'It'll be better than Kelham': Is Attercliffe poised to become Sheffield's coolest neighbourhood?
Coming up: gondolas on the canal, waterside living and acres of open space
Good afternoon members — and welcome to Thursday’s Tribune.
Attercliffe is one of my favourite parts of Sheffield. There’s something about the contrast between the area’s glorious past and its faded state today which makes it endlessly interesting. But changes are happening. A big housing deal has just been struck between a developer and Sheffield City Council to build 1,000 homes on either side of the Sheffield and Tinsley Canal. Will it work? I travelled down to Attercliffe this week to take a look at the site itself and ask whether the development can bring the good times back to a long-neglected area.
Editor’s note: We hope you’re enjoying The Tribune. As always on a Thursday, the first part of this newsletter is going out to everyone on our list but only paying members get the full story. This is because we want to show non-members the kind of great recommendations they can expect if they join up, and tease a bit of the story as well. If you like what you see, and want to help ensure the survival of high quality journalism in Sheffield, please take out a membership today.
🏚️ Big news in The Star that plans have been unveiled to transform an iconic Sheffield building into a spa, cafe bar and restaurant. The magnificent but crumbling Salvation Army Citadel on Cross Burgess Street has lain empty for 16 years, but now owner Robert Hill hopes to use the Heart of the City development to bring it back into use. The plans show a restaurant, a pool, hot tubs, a sauna, a cafe-bar and steam, treatment and relaxation rooms.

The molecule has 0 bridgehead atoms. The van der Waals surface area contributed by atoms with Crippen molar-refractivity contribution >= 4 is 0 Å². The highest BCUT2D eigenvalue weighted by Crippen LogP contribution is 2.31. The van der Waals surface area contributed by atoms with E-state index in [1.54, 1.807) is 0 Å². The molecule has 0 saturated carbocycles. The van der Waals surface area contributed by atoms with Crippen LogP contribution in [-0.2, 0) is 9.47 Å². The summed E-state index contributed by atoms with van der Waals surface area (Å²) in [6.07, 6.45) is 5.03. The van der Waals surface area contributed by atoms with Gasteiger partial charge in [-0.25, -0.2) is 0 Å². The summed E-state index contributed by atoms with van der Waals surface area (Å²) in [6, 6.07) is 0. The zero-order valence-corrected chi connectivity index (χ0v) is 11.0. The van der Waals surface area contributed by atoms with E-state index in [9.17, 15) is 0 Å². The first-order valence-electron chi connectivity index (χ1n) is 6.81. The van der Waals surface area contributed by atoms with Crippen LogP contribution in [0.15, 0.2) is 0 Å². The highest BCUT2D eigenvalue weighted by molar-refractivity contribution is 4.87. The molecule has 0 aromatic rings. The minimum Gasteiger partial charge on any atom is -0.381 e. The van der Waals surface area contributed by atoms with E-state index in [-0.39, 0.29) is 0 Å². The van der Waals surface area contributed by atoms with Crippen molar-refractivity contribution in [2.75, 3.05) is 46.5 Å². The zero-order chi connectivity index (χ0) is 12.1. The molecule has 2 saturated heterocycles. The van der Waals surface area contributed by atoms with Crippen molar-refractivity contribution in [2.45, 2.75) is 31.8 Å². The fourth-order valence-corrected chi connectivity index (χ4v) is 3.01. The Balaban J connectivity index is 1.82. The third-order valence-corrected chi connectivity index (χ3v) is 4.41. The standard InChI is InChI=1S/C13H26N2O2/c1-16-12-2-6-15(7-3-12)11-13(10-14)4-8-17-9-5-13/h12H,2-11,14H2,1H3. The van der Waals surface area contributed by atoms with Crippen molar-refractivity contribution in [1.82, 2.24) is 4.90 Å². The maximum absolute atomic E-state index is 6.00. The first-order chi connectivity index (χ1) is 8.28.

🪴 A garden designed for Northern General Hospital as a sanctuary for patients with spinal injuries has won a top prize at Chelsea Flower Show. The design was inspired by Sheffield’s geography and heritage and features a water table at wheelchair users’ level, accessible terrazzo-style paths and layered beds to allow interaction from various levels. The £1.75m garden will be recreated at the hospital’s Princess Royal Spinal Injuries Centre next year.
🍔 Another feather in the cap of Sheffield’s food scene comes this time from Which? magazine which has named us the second best city in the UK for food and drink. Second only to Newcastle in the consumer bible’s list, Which? says “independent coffee shops and cafés have popped up across Sheffield in the past 10 years and the city’s disused industrial spaces have been transformed into cool restaurants and bars”. The best place to start, they say, is Kelham.
Things to do
🍔 The big event taking place over the bank holiday weekend (26-29 May) in the city centre is the annual Sheffield Food Festival. Now in its 10th year, this year’s event will see over 50 traders, 16 acts, two DJs and three special evening events spread across the Peace Gardens, St Paul’s Parade, Millennium Square, Town Hall Square, Pinstone Street and the Winter Garden. For a full list of where and when everything’s happening, see the website. Neepsend’s Rex Market and the Sheffield Vegan Market are also taking place on Sunday.
🎸 Performing on Saturday night (27 May) at The Leadmill are the Bootleg Beatles, the world’s most legendary tribute to arguably the world’s greatest band. Formed in 1980, the band have now played more than 4,000 shows at places including Glastonbury, the Royal Albert Hall and Liverpool’s Echo Arena. They have also toured around the world including in the US, the Cold War Soviet Union and India. Tickets are £25 and doors open at 7.30pm.